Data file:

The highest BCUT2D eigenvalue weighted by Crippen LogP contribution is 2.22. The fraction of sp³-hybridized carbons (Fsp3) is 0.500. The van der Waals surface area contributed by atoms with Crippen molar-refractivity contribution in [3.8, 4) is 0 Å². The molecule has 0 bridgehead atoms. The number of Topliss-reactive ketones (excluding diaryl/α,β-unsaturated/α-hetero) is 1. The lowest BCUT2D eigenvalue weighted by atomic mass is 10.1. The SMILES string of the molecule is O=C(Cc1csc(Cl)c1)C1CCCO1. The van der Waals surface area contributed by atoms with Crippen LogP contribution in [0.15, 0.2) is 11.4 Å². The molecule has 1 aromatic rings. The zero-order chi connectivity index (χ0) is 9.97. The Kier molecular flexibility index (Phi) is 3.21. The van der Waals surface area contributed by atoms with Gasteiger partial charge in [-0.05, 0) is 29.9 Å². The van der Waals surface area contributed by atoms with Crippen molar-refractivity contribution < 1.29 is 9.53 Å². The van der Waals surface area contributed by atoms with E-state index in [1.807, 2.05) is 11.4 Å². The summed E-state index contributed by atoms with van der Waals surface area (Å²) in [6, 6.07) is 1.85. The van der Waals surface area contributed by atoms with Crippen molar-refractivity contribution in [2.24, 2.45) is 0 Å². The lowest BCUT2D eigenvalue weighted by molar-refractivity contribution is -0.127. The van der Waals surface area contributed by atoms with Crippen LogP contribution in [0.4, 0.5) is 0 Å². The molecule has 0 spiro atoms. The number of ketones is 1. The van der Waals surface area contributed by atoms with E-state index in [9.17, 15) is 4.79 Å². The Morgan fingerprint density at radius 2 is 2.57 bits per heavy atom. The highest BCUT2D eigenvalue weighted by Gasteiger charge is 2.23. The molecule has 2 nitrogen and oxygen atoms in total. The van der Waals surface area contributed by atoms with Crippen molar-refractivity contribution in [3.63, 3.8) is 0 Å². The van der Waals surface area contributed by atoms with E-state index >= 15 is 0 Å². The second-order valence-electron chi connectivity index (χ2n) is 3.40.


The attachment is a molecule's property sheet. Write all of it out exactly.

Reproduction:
The highest BCUT2D eigenvalue weighted by Crippen LogP contribution is 2.22. The fraction of sp³-hybridized carbons (Fsp3) is 0.500. The van der Waals surface area contributed by atoms with Crippen molar-refractivity contribution in [3.8, 4) is 0 Å². The molecule has 0 bridgehead atoms. The number of Topliss-reactive ketones (excluding diaryl/α,β-unsaturated/α-hetero) is 1. The lowest BCUT2D eigenvalue weighted by atomic mass is 10.1. The SMILES string of the molecule is O=C(Cc1csc(Cl)c1)C1CCCO1. The van der Waals surface area contributed by atoms with Crippen LogP contribution in [0.15, 0.2) is 11.4 Å². The molecule has 1 aromatic rings. The zero-order chi connectivity index (χ0) is 9.97. The Kier molecular flexibility index (Phi) is 3.21. The van der Waals surface area contributed by atoms with Gasteiger partial charge in [-0.05, 0) is 29.9 Å². The van der Waals surface area contributed by atoms with Crippen molar-refractivity contribution < 1.29 is 9.53 Å². The van der Waals surface area contributed by atoms with E-state index in [1.807, 2.05) is 11.4 Å². The summed E-state index contributed by atoms with van der Waals surface area (Å²) in [6, 6.07) is 1.85. The van der Waals surface area contributed by atoms with Crippen molar-refractivity contribution in [2.24, 2.45) is 0 Å². The lowest BCUT2D eigenvalue weighted by molar-refractivity contribution is -0.127. The van der Waals surface area contributed by atoms with Crippen LogP contribution in [0.4, 0.5) is 0 Å². The molecule has 0 spiro atoms. The number of ketones is 1. The van der Waals surface area contributed by atoms with E-state index in [9.17, 15) is 4.79 Å². The Morgan fingerprint density at radius 2 is 2.57 bits per heavy atom. The highest BCUT2D eigenvalue weighted by Gasteiger charge is 2.23. The molecule has 2 nitrogen and oxygen atoms in total. The van der Waals surface area contributed by atoms with Crippen molar-refractivity contribution in [3.63, 3.8) is 0 Å². The van der Waals surface area contributed by atoms with E-state index >= 15 is 0 Å². The second-order valence-electron chi connectivity index (χ2n) is 3.40.